6. MilwMark

    MilwMark Doctor of Teleocity Ad Free Member

    Posts:
    10,332
    Joined:
    Apr 29, 2013
    Location:
    near Arnold's
    We adopted a dog at about 1.5 years who had been a stray for at least 6 months, they guessed.

    Really smart. Really headstrong. Bred to be independent workers (Aussie/Border Collie mix).

    We tried @EsquireBoy's method for MONTHS. Along with reward training. For most dogs I think the works. But after a year we could MAYBE get around the block in 30 minutes. Maybe.

    The Gentle Leader @Wallaby points out was a godsend. Now we can walk wherever, whenever. It's fun. People sometimes think it's a muzzle, but so be it. If they looked and noticed his mouth open, they might not think that, but whatever.
     
    Flakey and Wallaby like this.
  7. Boubou

    Boubou Doctor of Teleocity

    Age:
    60
    Posts:
    11,033
    Joined:
    Jul 30, 2005
    Location:
    Montreal, Quebec
    I have 2, waiting for the snow

    I guess I am lazy, before we leave she has learned that we dont go out until she sits so i can clip her leash, no need to say anything.
    I have tried the gentle leader (with another dog) ,was not impressed, might
    be worth another try
    She will behave with a choke collar but its not the ideal solution.
    needs work, the lazy bum needs to work that beatch
     
  8. Bones

    Bones Telefied Ad Free Member

    Posts:
    21,771
    Joined:
    Dec 31, 2005
    Location:
    Luddite Island, NY
    Training harness with a chest ring along with you stopping dead in your tracks until she heels. Once they learn that the only way forward is at your side, they will get with the program.
     
  9. ce24

    ce24 Poster Extraordinaire

    Posts:
    5,440
    Joined:
    Jan 26, 2008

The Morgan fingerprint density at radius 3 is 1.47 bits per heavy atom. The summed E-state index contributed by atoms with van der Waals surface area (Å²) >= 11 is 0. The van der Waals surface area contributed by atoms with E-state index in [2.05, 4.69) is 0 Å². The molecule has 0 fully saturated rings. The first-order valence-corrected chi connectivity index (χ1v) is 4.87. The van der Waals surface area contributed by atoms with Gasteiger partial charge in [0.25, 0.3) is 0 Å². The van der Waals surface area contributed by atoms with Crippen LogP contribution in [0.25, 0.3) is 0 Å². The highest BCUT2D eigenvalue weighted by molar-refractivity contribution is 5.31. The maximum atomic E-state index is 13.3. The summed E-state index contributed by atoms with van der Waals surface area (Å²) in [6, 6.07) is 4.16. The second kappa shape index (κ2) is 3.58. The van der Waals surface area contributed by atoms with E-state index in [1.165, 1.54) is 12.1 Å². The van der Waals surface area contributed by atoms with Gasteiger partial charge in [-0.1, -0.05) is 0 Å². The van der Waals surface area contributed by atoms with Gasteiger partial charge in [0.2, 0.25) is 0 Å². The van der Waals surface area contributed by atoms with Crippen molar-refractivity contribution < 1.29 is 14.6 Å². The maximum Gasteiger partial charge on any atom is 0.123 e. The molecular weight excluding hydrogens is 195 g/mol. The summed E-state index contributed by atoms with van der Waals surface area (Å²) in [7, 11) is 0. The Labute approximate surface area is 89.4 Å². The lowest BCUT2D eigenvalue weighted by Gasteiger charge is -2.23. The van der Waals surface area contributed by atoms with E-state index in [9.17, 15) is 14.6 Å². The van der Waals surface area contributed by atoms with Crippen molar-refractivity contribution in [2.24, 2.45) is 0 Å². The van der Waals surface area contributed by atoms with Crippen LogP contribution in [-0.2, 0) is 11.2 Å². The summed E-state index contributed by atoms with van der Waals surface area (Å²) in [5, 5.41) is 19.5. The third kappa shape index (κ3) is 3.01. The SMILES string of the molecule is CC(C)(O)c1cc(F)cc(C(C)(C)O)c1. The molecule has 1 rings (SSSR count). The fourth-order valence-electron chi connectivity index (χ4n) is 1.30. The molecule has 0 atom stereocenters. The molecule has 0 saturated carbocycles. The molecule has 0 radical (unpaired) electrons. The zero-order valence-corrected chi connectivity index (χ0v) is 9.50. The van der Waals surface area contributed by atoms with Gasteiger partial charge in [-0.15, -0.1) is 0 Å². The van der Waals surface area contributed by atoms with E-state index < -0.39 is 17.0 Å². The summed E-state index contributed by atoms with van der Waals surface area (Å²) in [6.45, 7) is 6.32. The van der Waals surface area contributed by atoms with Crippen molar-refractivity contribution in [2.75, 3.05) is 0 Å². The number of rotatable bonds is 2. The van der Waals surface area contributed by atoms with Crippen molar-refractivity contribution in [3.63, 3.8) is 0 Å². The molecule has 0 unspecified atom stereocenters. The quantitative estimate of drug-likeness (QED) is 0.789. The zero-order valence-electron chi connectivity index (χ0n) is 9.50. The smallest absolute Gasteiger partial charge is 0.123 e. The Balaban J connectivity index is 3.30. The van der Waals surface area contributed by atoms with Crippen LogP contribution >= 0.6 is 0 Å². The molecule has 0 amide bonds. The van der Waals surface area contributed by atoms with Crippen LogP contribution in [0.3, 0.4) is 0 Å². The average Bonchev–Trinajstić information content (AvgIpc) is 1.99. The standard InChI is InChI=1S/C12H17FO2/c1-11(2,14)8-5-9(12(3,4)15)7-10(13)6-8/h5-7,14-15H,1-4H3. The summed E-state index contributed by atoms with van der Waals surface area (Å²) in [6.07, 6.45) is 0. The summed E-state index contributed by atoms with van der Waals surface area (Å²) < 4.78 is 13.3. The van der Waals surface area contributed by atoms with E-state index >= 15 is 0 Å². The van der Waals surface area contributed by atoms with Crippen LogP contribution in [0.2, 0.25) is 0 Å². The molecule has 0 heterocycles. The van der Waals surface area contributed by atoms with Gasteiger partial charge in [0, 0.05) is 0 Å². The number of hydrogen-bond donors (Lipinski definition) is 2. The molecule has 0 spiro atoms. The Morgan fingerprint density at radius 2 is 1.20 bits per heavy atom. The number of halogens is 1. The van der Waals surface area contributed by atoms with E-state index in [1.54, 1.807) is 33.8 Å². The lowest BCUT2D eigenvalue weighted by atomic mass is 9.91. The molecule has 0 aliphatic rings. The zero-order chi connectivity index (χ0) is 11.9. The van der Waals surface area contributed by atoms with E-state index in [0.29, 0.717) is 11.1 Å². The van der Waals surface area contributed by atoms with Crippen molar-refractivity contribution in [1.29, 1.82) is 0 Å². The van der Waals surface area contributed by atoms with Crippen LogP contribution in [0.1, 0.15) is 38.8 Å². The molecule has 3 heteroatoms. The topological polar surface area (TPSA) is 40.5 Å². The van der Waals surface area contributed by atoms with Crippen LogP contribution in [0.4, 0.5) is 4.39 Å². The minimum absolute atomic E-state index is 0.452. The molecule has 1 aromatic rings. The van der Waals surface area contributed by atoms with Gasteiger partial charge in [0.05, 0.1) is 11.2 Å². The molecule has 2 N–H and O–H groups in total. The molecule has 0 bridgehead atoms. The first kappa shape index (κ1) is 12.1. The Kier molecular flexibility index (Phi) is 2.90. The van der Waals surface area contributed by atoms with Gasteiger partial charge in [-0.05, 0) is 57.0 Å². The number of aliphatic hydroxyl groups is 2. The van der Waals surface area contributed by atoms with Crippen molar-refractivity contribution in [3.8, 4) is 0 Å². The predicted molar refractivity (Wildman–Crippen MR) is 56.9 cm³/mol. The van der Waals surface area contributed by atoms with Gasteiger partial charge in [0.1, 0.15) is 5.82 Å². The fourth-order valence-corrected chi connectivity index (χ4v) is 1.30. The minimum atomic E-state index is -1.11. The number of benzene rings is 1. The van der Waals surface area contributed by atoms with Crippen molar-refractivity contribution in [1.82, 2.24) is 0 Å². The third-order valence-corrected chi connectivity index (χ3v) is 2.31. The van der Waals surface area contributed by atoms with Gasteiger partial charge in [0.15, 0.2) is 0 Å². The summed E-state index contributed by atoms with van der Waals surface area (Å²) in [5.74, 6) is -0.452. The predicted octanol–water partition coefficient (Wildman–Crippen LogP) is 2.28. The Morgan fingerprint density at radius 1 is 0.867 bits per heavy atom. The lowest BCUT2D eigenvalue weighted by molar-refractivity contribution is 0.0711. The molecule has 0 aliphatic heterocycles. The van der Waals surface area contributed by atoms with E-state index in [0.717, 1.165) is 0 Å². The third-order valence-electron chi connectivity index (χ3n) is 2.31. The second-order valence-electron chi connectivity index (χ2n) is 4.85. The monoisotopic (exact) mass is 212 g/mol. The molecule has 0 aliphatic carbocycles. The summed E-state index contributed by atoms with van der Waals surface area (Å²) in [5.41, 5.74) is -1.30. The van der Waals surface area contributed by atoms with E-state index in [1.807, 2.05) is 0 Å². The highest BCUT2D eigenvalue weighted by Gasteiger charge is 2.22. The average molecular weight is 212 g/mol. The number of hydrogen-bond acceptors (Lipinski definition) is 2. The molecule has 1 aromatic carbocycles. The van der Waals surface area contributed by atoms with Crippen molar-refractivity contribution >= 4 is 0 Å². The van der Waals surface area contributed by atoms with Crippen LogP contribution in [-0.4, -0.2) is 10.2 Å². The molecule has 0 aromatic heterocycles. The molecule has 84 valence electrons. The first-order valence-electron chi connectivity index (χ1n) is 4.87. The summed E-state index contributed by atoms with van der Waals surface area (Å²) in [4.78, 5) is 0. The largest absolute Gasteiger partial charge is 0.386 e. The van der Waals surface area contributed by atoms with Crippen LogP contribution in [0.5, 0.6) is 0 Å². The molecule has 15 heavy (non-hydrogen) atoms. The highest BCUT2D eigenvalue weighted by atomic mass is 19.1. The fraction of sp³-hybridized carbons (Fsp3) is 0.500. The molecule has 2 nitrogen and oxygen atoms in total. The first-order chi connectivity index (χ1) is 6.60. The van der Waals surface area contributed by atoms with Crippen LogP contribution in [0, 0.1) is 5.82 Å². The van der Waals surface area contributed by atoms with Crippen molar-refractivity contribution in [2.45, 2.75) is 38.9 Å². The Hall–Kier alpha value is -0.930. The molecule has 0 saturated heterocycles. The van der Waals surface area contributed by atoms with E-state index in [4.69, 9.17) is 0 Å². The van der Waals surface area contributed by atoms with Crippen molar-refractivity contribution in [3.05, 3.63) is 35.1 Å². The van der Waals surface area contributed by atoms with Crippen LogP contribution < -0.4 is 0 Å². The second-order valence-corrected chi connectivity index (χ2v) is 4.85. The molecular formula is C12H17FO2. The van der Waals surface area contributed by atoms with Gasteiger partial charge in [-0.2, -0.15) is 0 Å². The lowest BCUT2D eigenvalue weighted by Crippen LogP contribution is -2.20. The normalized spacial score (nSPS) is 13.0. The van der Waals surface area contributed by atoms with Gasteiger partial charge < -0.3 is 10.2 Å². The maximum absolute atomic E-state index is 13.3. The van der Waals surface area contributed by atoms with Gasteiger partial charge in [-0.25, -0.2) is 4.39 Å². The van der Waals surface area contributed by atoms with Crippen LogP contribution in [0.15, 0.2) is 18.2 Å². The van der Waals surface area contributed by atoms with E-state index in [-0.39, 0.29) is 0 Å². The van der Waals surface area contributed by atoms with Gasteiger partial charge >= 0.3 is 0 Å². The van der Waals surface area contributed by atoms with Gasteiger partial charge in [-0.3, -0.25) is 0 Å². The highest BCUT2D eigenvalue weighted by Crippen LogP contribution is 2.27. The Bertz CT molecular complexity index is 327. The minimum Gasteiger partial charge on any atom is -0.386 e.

Location:
    Idahoastan
    Cesar Milan would be your friend. You need to establish dominance of your pack of 2. Dogs are pack animals you need to establish alpha status.
     
    Skydog1010, wtk0315 and bullfrogblues like this.
  10. Boubou

    Boubou Doctor of Teleocity

    Age:
    60
    Posts:
    11,033
    Joined:
    Jul 30, 2005
    Location:
    Montreal, Quebec
    Any example of these harnesses?
    And yes, thats how the clipping the leash before we go out works. Told her to sit, once, then i wait, she wants to go out, thats her reward, the only way to get it is to sit. I dont even need to tell her now, i just wait.
    Now would be a good time for me to train her, not too hoot, not too cold.
     
    Last edited: Oct 20, 2019
  11. OldDave

    OldDave TDPRI Member

    Age:
    65
    Posts:
    23
    Joined:
    Aug 10, 2019
    Location:
    North Carolina
    I just began the process of learning to train mine with the same problem. Mine is a hound versus yours which is a sled dog but their DNA traits have to be considered. Most dogs were bred for a purpose, yours is pulling and mine is to hunt. Hounds are let loose to track down the intended game and then howl to let their owners people know they found something. So being held back is contrary to what they feel their job is. Yours is to pull and drag stuff. My trainer feels any restraint around the neck is counter intuitive to the dog and makes them want to pull even harder to be able to do their thing. Her philosophy is that pulling dogs need to have a good reason to come back to you and thereby stop pulling. My dog never really acknowledges I am on the walk. We started in the backyard (fenced) let him run free, then call him with your hand down and a treat in it. To my surprise, given that I wasn't even sure he knew his name when we were on walks, it worked. There are a few other variations to the "game" but all based on give your dog a good reason to come back to you. Gradually we will work up to having him in an environment with more distractions.